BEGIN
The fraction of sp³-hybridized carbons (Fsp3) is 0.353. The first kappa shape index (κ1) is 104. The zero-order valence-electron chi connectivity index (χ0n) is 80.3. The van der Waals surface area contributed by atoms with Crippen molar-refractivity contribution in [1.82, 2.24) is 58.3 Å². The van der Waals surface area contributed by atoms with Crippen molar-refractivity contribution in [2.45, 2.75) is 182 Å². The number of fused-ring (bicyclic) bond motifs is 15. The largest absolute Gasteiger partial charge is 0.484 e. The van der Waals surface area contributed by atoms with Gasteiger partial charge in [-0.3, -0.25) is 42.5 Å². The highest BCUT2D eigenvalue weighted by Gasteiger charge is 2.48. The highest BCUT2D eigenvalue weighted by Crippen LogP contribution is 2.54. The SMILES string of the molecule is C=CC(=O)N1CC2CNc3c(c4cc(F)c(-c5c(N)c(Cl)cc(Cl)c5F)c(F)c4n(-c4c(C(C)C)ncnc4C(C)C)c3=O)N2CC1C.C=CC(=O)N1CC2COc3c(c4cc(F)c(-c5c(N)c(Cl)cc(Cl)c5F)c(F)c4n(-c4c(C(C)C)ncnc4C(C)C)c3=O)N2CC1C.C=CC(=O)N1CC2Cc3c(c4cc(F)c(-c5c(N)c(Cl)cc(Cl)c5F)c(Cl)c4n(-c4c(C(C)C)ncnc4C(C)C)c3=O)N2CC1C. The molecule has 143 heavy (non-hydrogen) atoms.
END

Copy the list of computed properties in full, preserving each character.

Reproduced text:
The fraction of sp³-hybridized carbons (Fsp3) is 0.353. The first kappa shape index (κ1) is 104. The zero-order valence-electron chi connectivity index (χ0n) is 80.3. The van der Waals surface area contributed by atoms with Crippen molar-refractivity contribution in [1.82, 2.24) is 58.3 Å². The van der Waals surface area contributed by atoms with Crippen molar-refractivity contribution in [2.45, 2.75) is 182 Å². The number of fused-ring (bicyclic) bond motifs is 15. The largest absolute Gasteiger partial charge is 0.484 e. The van der Waals surface area contributed by atoms with Gasteiger partial charge in [-0.3, -0.25) is 42.5 Å². The highest BCUT2D eigenvalue weighted by Gasteiger charge is 2.48. The highest BCUT2D eigenvalue weighted by Crippen LogP contribution is 2.54. The SMILES string of the molecule is C=CC(=O)N1CC2CNc3c(c4cc(F)c(-c5c(N)c(Cl)cc(Cl)c5F)c(F)c4n(-c4c(C(C)C)ncnc4C(C)C)c3=O)N2CC1C.C=CC(=O)N1CC2COc3c(c4cc(F)c(-c5c(N)c(Cl)cc(Cl)c5F)c(F)c4n(-c4c(C(C)C)ncnc4C(C)C)c3=O)N2CC1C.C=CC(=O)N1CC2Cc3c(c4cc(F)c(-c5c(N)c(Cl)cc(Cl)c5F)c(Cl)c4n(-c4c(C(C)C)ncnc4C(C)C)c3=O)N2CC1C. The molecule has 143 heavy (non-hydrogen) atoms.